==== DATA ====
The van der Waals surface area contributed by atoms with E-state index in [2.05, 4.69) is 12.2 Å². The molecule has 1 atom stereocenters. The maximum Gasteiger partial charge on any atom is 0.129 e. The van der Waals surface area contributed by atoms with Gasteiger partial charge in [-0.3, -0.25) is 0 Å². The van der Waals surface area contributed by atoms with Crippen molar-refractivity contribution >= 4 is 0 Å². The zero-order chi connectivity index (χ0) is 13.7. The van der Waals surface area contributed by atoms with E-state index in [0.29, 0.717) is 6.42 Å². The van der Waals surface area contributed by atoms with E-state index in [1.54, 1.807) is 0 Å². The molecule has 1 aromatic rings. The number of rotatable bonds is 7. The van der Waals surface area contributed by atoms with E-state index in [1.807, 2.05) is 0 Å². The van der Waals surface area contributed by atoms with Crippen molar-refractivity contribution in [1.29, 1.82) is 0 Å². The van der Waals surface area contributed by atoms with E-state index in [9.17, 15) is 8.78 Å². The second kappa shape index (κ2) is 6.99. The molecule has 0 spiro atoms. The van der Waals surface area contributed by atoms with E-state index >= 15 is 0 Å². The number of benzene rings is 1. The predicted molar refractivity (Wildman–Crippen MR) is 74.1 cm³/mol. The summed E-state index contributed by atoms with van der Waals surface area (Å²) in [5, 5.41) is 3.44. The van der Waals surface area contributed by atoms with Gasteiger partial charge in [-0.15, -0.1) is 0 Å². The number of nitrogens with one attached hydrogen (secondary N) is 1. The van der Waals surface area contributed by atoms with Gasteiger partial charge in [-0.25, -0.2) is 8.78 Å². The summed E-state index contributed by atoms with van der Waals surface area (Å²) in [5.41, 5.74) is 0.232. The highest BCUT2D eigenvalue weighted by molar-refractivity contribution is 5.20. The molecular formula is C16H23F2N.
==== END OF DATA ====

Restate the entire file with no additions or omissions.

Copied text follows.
The van der Waals surface area contributed by atoms with E-state index in [2.05, 4.69) is 12.2 Å². The molecule has 1 atom stereocenters. The maximum Gasteiger partial charge on any atom is 0.129 e. The van der Waals surface area contributed by atoms with Gasteiger partial charge in [-0.3, -0.25) is 0 Å². The van der Waals surface area contributed by atoms with Crippen molar-refractivity contribution >= 4 is 0 Å². The zero-order chi connectivity index (χ0) is 13.7. The van der Waals surface area contributed by atoms with E-state index in [0.29, 0.717) is 6.42 Å². The van der Waals surface area contributed by atoms with E-state index in [1.54, 1.807) is 0 Å². The molecule has 1 aromatic rings. The number of rotatable bonds is 7. The van der Waals surface area contributed by atoms with E-state index in [1.807, 2.05) is 0 Å². The van der Waals surface area contributed by atoms with Crippen molar-refractivity contribution in [1.29, 1.82) is 0 Å². The van der Waals surface area contributed by atoms with E-state index in [9.17, 15) is 8.78 Å². The second kappa shape index (κ2) is 6.99. The molecule has 0 spiro atoms. The van der Waals surface area contributed by atoms with E-state index >= 15 is 0 Å². The number of benzene rings is 1. The predicted molar refractivity (Wildman–Crippen MR) is 74.1 cm³/mol. The summed E-state index contributed by atoms with van der Waals surface area (Å²) in [5, 5.41) is 3.44. The van der Waals surface area contributed by atoms with Gasteiger partial charge in [-0.15, -0.1) is 0 Å². The number of nitrogens with one attached hydrogen (secondary N) is 1. The van der Waals surface area contributed by atoms with Gasteiger partial charge in [-0.25, -0.2) is 8.78 Å². The summed E-state index contributed by atoms with van der Waals surface area (Å²) in [5.41, 5.74) is 0.232. The highest BCUT2D eigenvalue weighted by molar-refractivity contribution is 5.20. The molecular formula is C16H23F2N.